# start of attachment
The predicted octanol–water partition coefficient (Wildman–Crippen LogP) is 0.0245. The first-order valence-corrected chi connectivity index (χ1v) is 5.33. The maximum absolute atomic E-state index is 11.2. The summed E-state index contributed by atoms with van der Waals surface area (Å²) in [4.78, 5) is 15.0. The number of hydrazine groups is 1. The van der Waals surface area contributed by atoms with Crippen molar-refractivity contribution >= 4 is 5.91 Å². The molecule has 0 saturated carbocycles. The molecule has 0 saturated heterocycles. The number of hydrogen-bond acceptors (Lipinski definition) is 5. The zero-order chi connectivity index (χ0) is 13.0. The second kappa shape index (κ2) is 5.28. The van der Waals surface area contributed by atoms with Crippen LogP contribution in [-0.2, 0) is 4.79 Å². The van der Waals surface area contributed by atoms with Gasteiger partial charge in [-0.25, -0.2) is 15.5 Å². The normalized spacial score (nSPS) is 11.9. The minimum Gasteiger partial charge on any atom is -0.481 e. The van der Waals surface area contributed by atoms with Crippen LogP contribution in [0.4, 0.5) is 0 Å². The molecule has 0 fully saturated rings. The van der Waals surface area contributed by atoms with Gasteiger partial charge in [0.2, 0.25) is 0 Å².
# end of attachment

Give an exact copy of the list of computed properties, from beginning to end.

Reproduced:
The predicted octanol–water partition coefficient (Wildman–Crippen LogP) is 0.0245. The first-order valence-corrected chi connectivity index (χ1v) is 5.33. The maximum absolute atomic E-state index is 11.2. The summed E-state index contributed by atoms with van der Waals surface area (Å²) in [4.78, 5) is 15.0. The number of hydrazine groups is 1. The van der Waals surface area contributed by atoms with Crippen molar-refractivity contribution >= 4 is 5.91 Å². The molecule has 0 saturated carbocycles. The molecule has 0 saturated heterocycles. The number of hydrogen-bond acceptors (Lipinski definition) is 5. The zero-order chi connectivity index (χ0) is 13.0. The second kappa shape index (κ2) is 5.28. The van der Waals surface area contributed by atoms with Crippen LogP contribution in [-0.2, 0) is 4.79 Å². The van der Waals surface area contributed by atoms with Gasteiger partial charge in [-0.25, -0.2) is 15.5 Å². The normalized spacial score (nSPS) is 11.9. The minimum Gasteiger partial charge on any atom is -0.481 e. The van der Waals surface area contributed by atoms with Crippen LogP contribution in [0.4, 0.5) is 0 Å². The molecule has 0 fully saturated rings. The van der Waals surface area contributed by atoms with Gasteiger partial charge in [0.2, 0.25) is 0 Å².